Very little was known regarding early hominin occupation and their activities in North Africa prior to the Ain Boucherit project. The Ain Boucherit evidence shows that ancestral hominins actually made stone tools in North Africa that are near contemporary with the earliest known stone tools in East Africa dated to 2.6 Ma. An important question needs an answer is who made the stone tools discovered in North Africa. Currently, no hominin remains were found in North Africa that are contemporary with the earliest stone tools. As a matter of fact, no hominins have been documented in direct association with the earliest known stone tools from East Africa.
Paleoanthropologists for a long time believed that hominins and their material culture originated in the East African Rift. Surprisingly, the earliest known hominin dated to ~7.0 Ma, and the 3.3 Ma Australopithecus bahrelghazali have been discovered in Chad located in the Sahara 3000 km away from the East African Rift. Given the Ain Boucherit discovery, it can be argued that northern Africa and the Sahara may be a repository of troves of fossils and archaeological remains. Despite its considerable geographical distance from East Africa, the evidence from Ain Boucherit clearly argues for a rapid expansion of stone tool manufacture from East Africa or for possible multiple origin scenario of stone tool manufacture in both East and North Africa. Based on the potential of Ain Boucherit and the adjacent sedimentary basins, it can be suggested that hominin fossils and Oldowan artifacts as old as those documented in East Africa could be discovered in North Africa. Future research will focus on searching hominin fossils in the nearby fossiliferous deposits for the tool-makers and even older stone tools.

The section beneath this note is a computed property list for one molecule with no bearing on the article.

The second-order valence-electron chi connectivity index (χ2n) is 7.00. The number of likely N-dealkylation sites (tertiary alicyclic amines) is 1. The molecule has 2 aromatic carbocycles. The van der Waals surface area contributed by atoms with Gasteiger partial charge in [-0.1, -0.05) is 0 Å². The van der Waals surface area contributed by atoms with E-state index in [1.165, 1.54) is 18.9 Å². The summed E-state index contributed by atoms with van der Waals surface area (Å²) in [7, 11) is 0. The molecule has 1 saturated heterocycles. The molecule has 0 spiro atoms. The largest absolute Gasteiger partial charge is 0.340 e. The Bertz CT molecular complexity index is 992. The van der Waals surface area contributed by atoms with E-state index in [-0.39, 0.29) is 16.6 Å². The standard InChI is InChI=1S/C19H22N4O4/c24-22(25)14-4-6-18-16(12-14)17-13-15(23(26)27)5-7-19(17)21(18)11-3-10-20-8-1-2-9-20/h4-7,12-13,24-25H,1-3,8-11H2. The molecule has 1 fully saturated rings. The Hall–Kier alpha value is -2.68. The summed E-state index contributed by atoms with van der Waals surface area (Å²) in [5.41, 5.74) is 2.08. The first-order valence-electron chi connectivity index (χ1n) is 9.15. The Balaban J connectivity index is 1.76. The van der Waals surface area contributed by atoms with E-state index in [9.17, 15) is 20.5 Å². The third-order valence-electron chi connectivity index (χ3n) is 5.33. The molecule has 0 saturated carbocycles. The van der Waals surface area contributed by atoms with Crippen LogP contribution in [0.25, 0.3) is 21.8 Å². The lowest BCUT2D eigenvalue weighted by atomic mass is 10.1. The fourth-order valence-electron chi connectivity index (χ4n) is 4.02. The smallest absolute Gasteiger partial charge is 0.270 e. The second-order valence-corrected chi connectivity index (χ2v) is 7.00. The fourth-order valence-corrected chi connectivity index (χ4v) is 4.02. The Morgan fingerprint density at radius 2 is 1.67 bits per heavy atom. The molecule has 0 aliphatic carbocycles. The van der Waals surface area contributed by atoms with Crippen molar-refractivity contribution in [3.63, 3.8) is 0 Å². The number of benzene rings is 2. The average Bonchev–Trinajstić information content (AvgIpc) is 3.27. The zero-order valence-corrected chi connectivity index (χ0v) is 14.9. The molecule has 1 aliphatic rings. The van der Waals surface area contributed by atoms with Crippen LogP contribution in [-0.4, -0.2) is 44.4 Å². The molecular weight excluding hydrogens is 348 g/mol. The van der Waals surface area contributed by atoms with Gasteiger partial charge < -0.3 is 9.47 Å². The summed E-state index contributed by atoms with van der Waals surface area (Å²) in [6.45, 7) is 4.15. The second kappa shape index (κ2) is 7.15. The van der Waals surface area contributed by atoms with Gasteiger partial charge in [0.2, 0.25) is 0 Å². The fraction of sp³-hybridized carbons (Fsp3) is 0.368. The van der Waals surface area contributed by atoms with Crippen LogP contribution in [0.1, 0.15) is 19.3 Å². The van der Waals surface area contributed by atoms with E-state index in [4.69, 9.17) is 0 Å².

Original Article:M. Sahnouni et al., 1.9-million- and 2.4-million-year-old artifacts and stone tool-cutmarked bones from Ain Boucherit, Algeria. Science 362, 1297-1301 (2018)
We thought you might like
Enhancing cassava for better nutrition in every biteSep 17, 2019 in Plant Biology | 3.5 min read by Nigel J. Taylor , Narayanan Narayanan
Could we reverse memory loss in Alzheimer’s patients? Mice answer yes!Mar 16, 2017 in Health & Physiology | 2.5 min read by Aude Marzo , Faye McLeod , Patricia Salinas
More from Evolution & Behaviour
Ancient human DNA from a 10000 years old "chewing gum"Dec 3, 2019 in Evolution & Behaviour | 3 min read by Natalija Kashuba
High in the Pamir Mountains: Ancient Cannabis Smoking in Western ChinaNov 27, 2019 in Evolution & Behaviour | 4 min read by Robert N. Spengler III
A tiny shark from the ancient past of the United StatesNov 15, 2019 in Evolution & Behaviour | 4 min read by Terry A. Gates
When were Denisovans and Neanderthals present in Eurasia?Nov 13, 2019 in Evolution & Behaviour | 4 min read by Tom Higham